Have you ever found yourself making a major strategic decision for your start-up with absolutely no historical evidence to guide your decision-making process? It almost feels like you are making your best guess with the little information you do have and crossing your fingers that you didn't make a bad call.
Yeah, you’re not alone. In my experience working with roughly 7+ B2B SaaS start-ups, this seems to be the situation most of the leadership team is put in. The area that many brand new SaaS start-ups struggle the most with is building out customer personas. How are you supposed to know your audience if you’ve never had one?
Uncovering your audience unknowns
If you don’t have an audience, you are operating in an environment of uncertainty. What does that mean? Well, according to Nathan Furr and Jeff Dyer, authors of the “Innovator’s Method,” an environment of uncertainty arises from the unknowns associated with solving any problem, which is sometimes called the “unknown unknowns,” such as hidden customer preferences or undiscovered elements of a technical solution.
They came up with two types of uncertainty that can influence your ability to create a customer:
Will customers buy it? Is anyone else selling this same solution or am I creating a new category? (see understanding category creation versus category differentiation to find out where you fall). If you are creating a new category, demand uncertainty increases.
Can we make a desirable solution? What is the rate of invention in your industry? Will a new technology emerge that will outdate or outcompete you? As the overall rate of invention increases, so does the technological uncertainty.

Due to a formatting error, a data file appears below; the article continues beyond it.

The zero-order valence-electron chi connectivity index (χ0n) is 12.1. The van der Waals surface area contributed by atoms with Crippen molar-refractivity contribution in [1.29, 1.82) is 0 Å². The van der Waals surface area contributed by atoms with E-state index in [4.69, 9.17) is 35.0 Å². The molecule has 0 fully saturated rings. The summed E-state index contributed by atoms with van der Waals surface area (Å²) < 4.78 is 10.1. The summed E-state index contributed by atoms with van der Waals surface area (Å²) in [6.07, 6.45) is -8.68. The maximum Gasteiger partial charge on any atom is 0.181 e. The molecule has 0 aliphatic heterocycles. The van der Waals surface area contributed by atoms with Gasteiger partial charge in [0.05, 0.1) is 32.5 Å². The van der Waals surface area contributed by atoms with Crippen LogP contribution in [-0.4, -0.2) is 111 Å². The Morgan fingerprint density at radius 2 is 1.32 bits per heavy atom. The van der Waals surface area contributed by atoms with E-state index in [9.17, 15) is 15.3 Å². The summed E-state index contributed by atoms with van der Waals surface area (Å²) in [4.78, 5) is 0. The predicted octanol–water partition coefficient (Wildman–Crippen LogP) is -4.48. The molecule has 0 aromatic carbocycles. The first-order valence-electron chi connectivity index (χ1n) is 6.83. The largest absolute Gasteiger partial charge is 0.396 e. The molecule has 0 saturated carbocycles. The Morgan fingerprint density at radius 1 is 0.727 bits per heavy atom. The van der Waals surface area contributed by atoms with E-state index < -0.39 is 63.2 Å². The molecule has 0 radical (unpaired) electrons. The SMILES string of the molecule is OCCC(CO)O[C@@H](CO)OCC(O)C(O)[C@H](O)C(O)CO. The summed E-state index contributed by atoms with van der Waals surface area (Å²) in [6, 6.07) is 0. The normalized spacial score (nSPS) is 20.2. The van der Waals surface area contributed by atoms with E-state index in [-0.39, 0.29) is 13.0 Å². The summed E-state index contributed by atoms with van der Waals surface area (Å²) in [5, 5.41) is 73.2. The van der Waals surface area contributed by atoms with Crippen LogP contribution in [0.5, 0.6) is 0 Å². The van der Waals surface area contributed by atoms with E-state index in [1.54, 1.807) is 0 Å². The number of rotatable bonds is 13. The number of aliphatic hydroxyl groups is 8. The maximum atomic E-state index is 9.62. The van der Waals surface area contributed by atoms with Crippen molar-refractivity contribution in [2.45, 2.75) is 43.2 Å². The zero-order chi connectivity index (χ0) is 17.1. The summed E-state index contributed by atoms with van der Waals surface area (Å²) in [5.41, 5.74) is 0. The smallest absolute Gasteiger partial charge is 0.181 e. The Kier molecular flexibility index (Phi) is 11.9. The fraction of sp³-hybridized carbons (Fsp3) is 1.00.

The higher the demand and technological uncertainty for your company, the harder it will be to make an accurate ICP (ideal customer profile) and personas. Typically, if you are a B2B SaaS company that is pre-PMF (product-market fit), you are operating in an environment of high uncertainty.
Embracing experiments for your SaaS start-up
I say all of this is not to be discouraging. It is very normal for tech start-ups to operate in uncertain environments. But it’s vital to acknowledge this fact and understand that because of this, as a leader you need to position yourself as a Chief Experimenter instead of your typical Chief Decision-maker.
The reality is that you probably don’t know many of the answers and that’s okay. The journey to building a successful startup involves a lot of learning and flexibility. As a Chief Experimenter, try running quick and effective experiments that allow you to let the data guide your decision-making process.
This directly applies to creating your customer. Don’t worry about getting it right the first time around and building a perfect marketing strategy that targets the ICP you have in mind. Just build out a starting point, a place where you can begin to test your environment and confirm or influence your assumptions.
You don’t need a fancy website or flawless messaging framework to do this, because it will likely change in the future and there’s no sense in wasting your time on something that will need to be iterated on. When you are experimenting you just need something that gets the job done and once you have confirmed your audience then you can focus on refining your marketing efforts.